# Join (topology)

Geometric join of two line segments. The original spaces are shown in green and blue. The join is a three-dimensional solid in gray.

In topology, a field of mathematics, the join of two topological spaces A and B, often denoted by ${\displaystyle A\ast B}$ or ${\displaystyle A\star B}$, is defined to be the quotient space

${\displaystyle (A\times B\times I)/R,\,}$

where I is the interval [0, 1] and R is the equivalence relation generated by

${\displaystyle (a,b_{1},0)\sim (a,b_{2},0)\quad {\mbox{for all }}a\in A{\mbox{ and }}b_{1},b_{2}\in B,}$
${\displaystyle (a_{1},b,1)\sim (a_{2},b,1)\quad {\mbox{for all }}a_{1},a_{2}\in A{\mbox{ and }}b\in B.}$

At the endpoints, this collapses ${\displaystyle A\times B\times \{0\}}$ to ${\displaystyle A}$ and ${\displaystyle A\times B\times \{1\}}$ to ${\displaystyle B}$.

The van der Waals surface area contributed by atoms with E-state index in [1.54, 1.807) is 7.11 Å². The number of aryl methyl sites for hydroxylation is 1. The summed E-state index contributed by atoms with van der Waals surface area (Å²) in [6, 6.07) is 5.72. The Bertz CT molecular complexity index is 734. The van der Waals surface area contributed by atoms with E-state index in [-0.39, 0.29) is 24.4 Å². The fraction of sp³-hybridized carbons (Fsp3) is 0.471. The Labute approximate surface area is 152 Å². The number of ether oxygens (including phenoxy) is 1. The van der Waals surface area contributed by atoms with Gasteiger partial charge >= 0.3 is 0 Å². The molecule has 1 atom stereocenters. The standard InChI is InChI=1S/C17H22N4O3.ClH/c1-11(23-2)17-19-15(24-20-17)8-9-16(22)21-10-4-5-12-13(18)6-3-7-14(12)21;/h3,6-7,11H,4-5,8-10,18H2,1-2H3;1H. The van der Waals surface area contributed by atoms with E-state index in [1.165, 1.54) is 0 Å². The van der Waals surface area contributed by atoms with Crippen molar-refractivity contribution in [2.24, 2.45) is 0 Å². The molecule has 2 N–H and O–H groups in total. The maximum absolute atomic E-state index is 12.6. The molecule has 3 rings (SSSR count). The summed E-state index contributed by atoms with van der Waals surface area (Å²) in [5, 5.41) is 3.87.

Intuitively, ${\displaystyle A\star B}$ is formed by taking the disjoint union of the two spaces and attaching line segments joining every point in A to every point in B.

## Examples

• The join of a space X with a one-point space is called the cone CX of X.
• The join of a space X with ${\displaystyle S^{0}}$ (the 0-dimensional sphere, or, the discrete space with two points) is called the suspension ${\displaystyle SX}$ of X.
• The join of the spheres ${\displaystyle S^{n}}$ and ${\displaystyle S^{m}}$ is the sphere ${\displaystyle S^{n+m+1}}$.
• The join of subsets of n-dimensional Euclidean space A and B is homotopy equivalent to the space of paths in n-dimensional Euclidean space, beginning in A and ending in B.

## Properties

• The join of two spaces is homeomorphic to a sum of cartesian products of cones over the spaces and the spaces themselves, where the sum is taken over the cartesian product of the spaces:
${\displaystyle A\star B\cong C(A)\times B\cup _{A\times B}C(B)\times A.}$
• Given basepointed CW complexes (A,a0) and (B,b0), the "reduced join"
${\displaystyle {\frac {A\star B}{A\star \{b_{0}\}\cup \{a_{0}\}\star B}}}$

is homeomorphic to the reduced suspension

${\displaystyle \Sigma (A\wedge B)}$

of the smash product. Consequently, since ${\displaystyle {A\star \{b_{0}\}\cup \{a_{0}\}\star B}}$ is contractible, there is a homotopy equivalence

${\displaystyle A\star B\simeq \Sigma (A\wedge B).}$